Back on March 7, 2009, I sent an email to a bunch of friends essentially saying not to follow the masses who were throwing in the towel on the stock market. The interesting thing is that one business day later, on March 9th, 2009, the markets hit bottom. So for no other reason than to pat myself on the back for holding it together and for accidentally calling the bottom, I'm republishing the email here. Interesting to note how WRONG I was at the very bottom in advising my friends to avoid treasuries. I didn't discover the bogleheads til a few months later and was still figuring out the concept of asset allocation since at the time I had 90% of my net worth in equities. (As it turns out, I still avoid treasuries but it's easier to make that case today than it was 3 1/2 years ago.) Anyway, I'm glad I stayed the course because my net worth was nearly cut in half and now I'm essentially back to where I was before the Recession even though my house value is down significantly, and now, having learned from the bogleheads, my asset allocation is much more appropriate. Here's the email I sent out. I only addressed it to my friends who were 45 and under, because in case I was wrong I didn't want retirees yelling at me that I had made them stay in stocks when they should have bailed. It's kind of nice to do a gut check and see what we were actually thinking during traumatic financial times, because it helps us figure out our true risk tolerance.
Sent: Saturday, March 07, 2009 10:35 AM
Subject: Stick to the Plan if You're Under 45
This is the third (and hopefully last) of my don't-lose-your-s***-when-the-stock-market-drops emails.
The economic news is absolutely frightening. The stock market is in the toilet. Unemployment rates make us nostalgic for the Carter administration. Good friends of mine...logical, insightful people...are arguing for putting all your (remaining) money into "safe" assets like bonds. I STILL disagree completely and am staying the course. I have not sold a single share of stock, and have continued to purchase with the few pennies I have left. Here's why:
1) Other than the Great Depression, 1973-1974 were about the worst time for stocks most of us know about. But if you had been so unfortunate as to invest all your funds at the top of the market, you still would have been back to even after 2 years. Why? Because as stock prices decline, dividend yields go up. By reinvesting your dividends, you're picking up lots of extra shares at cheap prices. When stock prices do go up, you get a multiplier effect on those extra shares.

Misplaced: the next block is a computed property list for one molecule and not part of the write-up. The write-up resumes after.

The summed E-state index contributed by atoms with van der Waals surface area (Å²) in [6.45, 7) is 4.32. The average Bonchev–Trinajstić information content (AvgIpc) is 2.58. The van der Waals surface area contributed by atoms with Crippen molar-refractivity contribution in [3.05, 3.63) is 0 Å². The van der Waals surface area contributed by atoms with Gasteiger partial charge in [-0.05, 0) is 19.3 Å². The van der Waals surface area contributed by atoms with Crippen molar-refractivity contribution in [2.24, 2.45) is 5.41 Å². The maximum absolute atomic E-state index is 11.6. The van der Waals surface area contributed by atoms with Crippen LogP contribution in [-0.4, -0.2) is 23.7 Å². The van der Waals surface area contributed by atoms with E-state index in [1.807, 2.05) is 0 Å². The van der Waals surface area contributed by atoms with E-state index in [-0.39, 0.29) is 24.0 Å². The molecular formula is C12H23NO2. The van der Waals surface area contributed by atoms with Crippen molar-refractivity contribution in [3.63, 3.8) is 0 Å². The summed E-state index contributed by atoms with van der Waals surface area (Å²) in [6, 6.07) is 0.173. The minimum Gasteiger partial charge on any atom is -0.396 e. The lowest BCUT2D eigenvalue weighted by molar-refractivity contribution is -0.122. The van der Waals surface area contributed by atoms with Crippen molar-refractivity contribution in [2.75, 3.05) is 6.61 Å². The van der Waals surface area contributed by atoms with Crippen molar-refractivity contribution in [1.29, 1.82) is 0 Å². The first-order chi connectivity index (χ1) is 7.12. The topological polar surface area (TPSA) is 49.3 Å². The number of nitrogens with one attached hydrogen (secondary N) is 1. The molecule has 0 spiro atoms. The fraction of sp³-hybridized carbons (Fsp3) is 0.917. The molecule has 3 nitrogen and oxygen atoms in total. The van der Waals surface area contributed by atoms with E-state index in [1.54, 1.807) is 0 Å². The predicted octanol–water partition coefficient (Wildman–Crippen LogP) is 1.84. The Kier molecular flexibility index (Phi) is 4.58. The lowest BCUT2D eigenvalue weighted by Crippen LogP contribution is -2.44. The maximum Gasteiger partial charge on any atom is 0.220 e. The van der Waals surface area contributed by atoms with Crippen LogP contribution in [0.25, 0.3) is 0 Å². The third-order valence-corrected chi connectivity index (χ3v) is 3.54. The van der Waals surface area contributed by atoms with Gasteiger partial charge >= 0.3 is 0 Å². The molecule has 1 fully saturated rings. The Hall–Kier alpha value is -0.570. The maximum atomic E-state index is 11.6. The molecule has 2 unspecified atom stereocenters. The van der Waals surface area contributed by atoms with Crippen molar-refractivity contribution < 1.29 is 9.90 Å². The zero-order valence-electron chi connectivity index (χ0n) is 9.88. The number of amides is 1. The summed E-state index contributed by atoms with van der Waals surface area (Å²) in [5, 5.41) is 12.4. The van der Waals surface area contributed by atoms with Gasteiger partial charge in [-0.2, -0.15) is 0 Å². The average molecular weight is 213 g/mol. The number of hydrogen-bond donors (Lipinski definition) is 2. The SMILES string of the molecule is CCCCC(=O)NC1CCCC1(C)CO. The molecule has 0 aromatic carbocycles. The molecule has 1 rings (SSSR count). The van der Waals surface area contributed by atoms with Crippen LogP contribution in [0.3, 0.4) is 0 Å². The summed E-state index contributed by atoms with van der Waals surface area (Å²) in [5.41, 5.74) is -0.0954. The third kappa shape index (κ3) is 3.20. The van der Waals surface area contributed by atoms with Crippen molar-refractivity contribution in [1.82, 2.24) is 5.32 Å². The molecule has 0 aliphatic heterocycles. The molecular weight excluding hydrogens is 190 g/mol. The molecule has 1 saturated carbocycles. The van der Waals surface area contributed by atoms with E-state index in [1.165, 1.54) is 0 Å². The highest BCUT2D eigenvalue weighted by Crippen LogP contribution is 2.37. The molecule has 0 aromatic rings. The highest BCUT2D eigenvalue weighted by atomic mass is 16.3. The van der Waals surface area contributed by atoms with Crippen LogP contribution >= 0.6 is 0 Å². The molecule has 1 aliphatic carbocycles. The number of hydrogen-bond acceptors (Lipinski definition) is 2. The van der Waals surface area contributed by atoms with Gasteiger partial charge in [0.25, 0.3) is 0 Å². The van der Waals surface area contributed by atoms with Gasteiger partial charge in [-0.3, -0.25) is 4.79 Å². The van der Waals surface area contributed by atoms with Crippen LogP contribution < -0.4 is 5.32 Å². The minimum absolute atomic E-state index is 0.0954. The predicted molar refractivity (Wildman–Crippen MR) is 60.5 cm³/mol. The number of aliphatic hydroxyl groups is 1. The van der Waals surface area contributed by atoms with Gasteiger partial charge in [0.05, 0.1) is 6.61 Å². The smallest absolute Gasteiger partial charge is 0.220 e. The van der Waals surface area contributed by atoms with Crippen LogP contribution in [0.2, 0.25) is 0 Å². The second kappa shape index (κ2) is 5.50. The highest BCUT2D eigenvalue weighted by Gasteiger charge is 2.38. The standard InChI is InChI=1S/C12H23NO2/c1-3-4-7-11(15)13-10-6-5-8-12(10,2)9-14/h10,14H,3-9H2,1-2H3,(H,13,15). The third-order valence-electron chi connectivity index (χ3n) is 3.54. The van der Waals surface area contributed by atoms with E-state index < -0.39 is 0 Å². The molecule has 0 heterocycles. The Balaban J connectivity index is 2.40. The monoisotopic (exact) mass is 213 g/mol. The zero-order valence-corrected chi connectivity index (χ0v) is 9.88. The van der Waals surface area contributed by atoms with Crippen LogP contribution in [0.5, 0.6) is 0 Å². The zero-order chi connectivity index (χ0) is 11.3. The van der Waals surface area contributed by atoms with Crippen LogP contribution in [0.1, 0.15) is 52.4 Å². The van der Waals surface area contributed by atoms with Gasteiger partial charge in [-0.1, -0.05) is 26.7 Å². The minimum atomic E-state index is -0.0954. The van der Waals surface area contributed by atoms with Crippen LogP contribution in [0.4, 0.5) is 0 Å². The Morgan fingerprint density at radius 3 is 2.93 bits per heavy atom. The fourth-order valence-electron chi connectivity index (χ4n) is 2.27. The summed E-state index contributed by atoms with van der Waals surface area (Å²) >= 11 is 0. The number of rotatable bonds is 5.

2) What if we're not at the bottom yet? Good question. The market is down about 50%. At this point in the Great Depression, there was still MUCH farther left to fall. However, if you would have invested at this point, you'd be back to even in two years and UP 7%/year after inflation for the next five years. When markets hit lows, they typically bounce back up 20-30% VERY quickly. We had a day in October when the market increased 11% in one day. Therefore, trying to time the bottom is a fool's errand.
3) Worst case: What if you invested 100% of your money in the market at Dow 14,000 AND we're headed into the next Great Depression? Judging by the last one, you'd have been back to even in 16 years, not the 25 years you commonly hear about in the press. Why? Again, because of reinvesting dividends while prices were low. Did you actually pile it ALL into the market at Dow 14,000? I didn't think so. Are we headed for another Great Depression? Maybe, but I doubt it based on the crowds I still see at Starbucks and the lack of soup lines in big cities. Therefore, it'll take a while to earn your investments back, but probably not nearly as long as the press would scare you into believing.
Great reference articles:http://www.marketwatch.com/news/story/Finding-a-silver-lining-Great/story.aspx?guid=%7B08E3BCA1-506B-4A66-839C-C128CFEA6546%7Dhttp://www.hoovers.com/global/pfc/index.xhtml?pageid=15307&fileid=20090223VALUE_ADDED.xml
I want to reiterate:
---No one can successfully time the market and the predictions of Dow 5,000 are just as speculative as the predictions of Dow 36,000 were during the 90's bubble. Just turn off CNBC and forget about it guessing the number and remember that retirement money is meant for retirement so it doesn't matter what it looks like today.
---Everyone should have an emergency cash fund in case of, well, an emergency. (Job loss, illness, etc.)
---If your finances are keeping you up at night, maybe you should slowly consider changing your mix. (But avoid treasuries....they're in a bubble.) If you do make changes, write down your reasons and emotions and re-read it in a few years when the market is climbing and you're tempted to jump on the bandwagon.